Wisden Cricketers' Almanack 2006

How the Ashes infiltrated the language

The back page of The Sun on the eve of the final Test of the Ashes, 2005 © Getty Images

Cricket writing is full of the same old phrases. We can't help ourselves: it's a hard game to interpret sometimes. Spinners are always wily or guileful, medium-pacers naggingly accurate, Asian batsmen wristy, and cover-drives silky or sumptuous. And that did not change in 2005.

However, this was a summer when Ashes-speak was the talk not just of press boxes but of homes, pubs, offices - and newsrooms. And in the newspapers of Britain, far away from the cricket reports, the game's clichés were everywhere again.

Cricket has long provided the wider English language with a fair smattering of hackneyed phrases. Maidens get bowled over and politicians play a straight bat all the time. But the imagery of the game fell into comparative disuse after a spectacular au revoir in 1990 when Margaret Thatcher was toppled from power in a flurry of cricketing comparisons. Her disgruntled deputy, Sir Geoffrey Howe, accused her of undermining her own government like a captain "breaking the team's bats"; she insisted she would continue to "hit the bowling all round the ground".

In 2005 that sort of cricketing cliché made a spectacular comeback: indeed, the frequency with which the game's lexicon was pillaged by outsiders surely broke all records. It might even have hit them for six.

"On a sticky wicket, the Governor opts for the forward defensive," proclaimed a headline about the Bank of England in the business pages of The Independent on the first morning of the Old Trafford Test, the game where Ashes fever became a diagnosable illness. The article began: "Mervyn King is stumped when it comes to the true state of the economy so for now he'll just keep playing each ball as it comes." The sequence might be awry, but the message was clear: clichés so awful that not even a cricket writer would touch them were fair game for the non-sporting media.

"Dowie seeking to hit rivals for six on Palace's sticky wicket," announced The Times in a report about the manager of Crystal Palace Football Club, even though cricket pitches have generally been covered for decades. The Guardian went further. "No need to try to put a positive spin on this story," it nudged and winked. "Imran Khan, cricketing legend turned politician, is bowled over to have been named the new chancellor at the University of Bradford. He will succeed Baroness Betty Lockwood... Still, she had a good innings. Let's just hope he doesn't find himself on a sticky wicket, eh?"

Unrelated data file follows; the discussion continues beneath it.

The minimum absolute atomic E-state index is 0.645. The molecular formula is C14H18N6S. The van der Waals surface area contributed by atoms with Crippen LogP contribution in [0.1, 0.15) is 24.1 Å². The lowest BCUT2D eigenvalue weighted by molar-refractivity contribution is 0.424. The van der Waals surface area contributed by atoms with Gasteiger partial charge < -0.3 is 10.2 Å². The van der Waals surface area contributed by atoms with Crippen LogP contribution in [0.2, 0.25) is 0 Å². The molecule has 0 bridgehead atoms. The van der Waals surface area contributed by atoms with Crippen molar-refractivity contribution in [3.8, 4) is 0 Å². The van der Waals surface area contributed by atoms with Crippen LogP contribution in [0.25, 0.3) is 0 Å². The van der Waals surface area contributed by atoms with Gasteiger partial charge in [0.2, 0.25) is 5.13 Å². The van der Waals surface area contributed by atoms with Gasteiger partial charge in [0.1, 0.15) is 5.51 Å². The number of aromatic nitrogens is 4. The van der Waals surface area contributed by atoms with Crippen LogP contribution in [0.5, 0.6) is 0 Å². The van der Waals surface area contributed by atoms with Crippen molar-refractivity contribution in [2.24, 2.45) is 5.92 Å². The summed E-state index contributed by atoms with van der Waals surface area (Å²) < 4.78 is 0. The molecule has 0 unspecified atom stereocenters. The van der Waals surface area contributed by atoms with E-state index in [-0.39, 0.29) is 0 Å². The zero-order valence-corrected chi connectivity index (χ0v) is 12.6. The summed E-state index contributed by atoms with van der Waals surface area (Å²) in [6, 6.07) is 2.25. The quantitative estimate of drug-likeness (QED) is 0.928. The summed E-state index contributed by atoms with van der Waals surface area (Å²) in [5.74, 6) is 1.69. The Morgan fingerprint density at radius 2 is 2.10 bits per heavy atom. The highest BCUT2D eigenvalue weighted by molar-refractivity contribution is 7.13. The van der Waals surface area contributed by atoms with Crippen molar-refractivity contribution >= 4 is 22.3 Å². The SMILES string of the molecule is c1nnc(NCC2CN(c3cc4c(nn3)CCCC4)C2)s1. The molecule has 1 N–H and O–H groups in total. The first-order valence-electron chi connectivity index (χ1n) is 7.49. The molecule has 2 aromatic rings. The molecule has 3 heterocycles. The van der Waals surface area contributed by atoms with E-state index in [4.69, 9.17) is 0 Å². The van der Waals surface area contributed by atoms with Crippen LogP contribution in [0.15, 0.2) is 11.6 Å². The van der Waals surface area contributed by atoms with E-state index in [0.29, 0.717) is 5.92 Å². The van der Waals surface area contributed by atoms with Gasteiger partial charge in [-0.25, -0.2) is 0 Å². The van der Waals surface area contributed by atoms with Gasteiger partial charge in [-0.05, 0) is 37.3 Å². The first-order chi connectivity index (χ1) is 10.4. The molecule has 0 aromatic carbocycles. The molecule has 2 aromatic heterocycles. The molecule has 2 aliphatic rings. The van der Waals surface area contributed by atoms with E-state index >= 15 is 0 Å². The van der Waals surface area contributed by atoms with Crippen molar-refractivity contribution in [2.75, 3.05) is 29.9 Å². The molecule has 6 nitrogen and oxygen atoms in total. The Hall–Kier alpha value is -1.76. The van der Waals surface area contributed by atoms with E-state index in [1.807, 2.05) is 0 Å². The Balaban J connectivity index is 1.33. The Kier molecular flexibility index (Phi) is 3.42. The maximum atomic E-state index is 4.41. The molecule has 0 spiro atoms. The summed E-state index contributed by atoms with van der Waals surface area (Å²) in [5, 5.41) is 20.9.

In all, the 54 days of Ashes competition sparked 15 "sticky wicket" headlines in the UK national papers, compared with just ten in the 201 days between the start of 2005 and the start of the Lord's Test on July 21. Other expressions were proportionally over-represented too, if not quite to the same extent. "Bowled over" cropped up 58 times between January and July, then 32 times during the Ashes. The figures for "hit for six" were 28 - almost exclusively in the tabloids - and 16. "Googly" and its endless, no-giggling at- the-back connotations appeared six times, then seven, including the Daily Mail's mind-boggling "Warne's wife bowls a googly over new home."

The only mercy was that "It's not cricket" was apparently ignored altogether, although readers of the New York Times on the morning of September 18 might have been baffled to see "It wasn't cricket", above a letter complaining that the paper had failed even to mention the Ashes. Back in the real world of cricket writing, the clichés tend to be more subtle. Everyone knows that bounce is always steepling; that turn is always extracted and often sharp; that Pakistanis are mercurial and Bangladeshis hapless; that sixes are launched and boundary-boards bombarded; that longhops are rank; and, above all, that the urn is sacred.

But what became obvious during the Ashes was how certain players kept attracting certain adjectives. A search for "metronomic" threw up 13 usages, of which 12 applied to Glenn McGrath's bowling, and four were followed by "accuracy". And while McGrath spent all summer tick-tocking away, Shane Warne was transporting everyone to a land where time seemed not to exist. Of the 15 instances of "mesmeric" in the national papers, ten were applied to him. And when he was not putting opposition batsmen in a trance, he was being "ebullient" against their bowlers. He was not the only one, although Andrew Flintoff 's "ebullient" count of three was dwarfed by the ten references to him as a "colossus". Kevin Pietersen was invariably "brash".

Other tags revealed deeper truths. Justin Langer scooped up eight of the 16 instances of "nuggety", and of the six other batsmen to be similarly attributed, four - Andrew Strauss, Allan Border, Hugh Morris and Ed Joyce - were or had been left-handers. Had Graham Thorpe played, then the nugget references would probably have doubled.

But the buzz phrase of the summer - one which achieved cliché status in double-quick time - was the claim that cricket was "the new football". So hot was the debate about this sociological conundrum that the words cropped up 92 times during the Ashes. ("The new cricket" was invoked on 11 occasions, mainly by columnists who had spotted the proliferation of "the new football".)

It was a fine example of journalists not only coming to the party, but also putting their hands up and stepping up to the plate (that one a cliché borrowed from baseball). Because, although clichés are two a penny, there could be little doubt after 2005 that they still help the world go round.

© John Wisden & Co Ltd.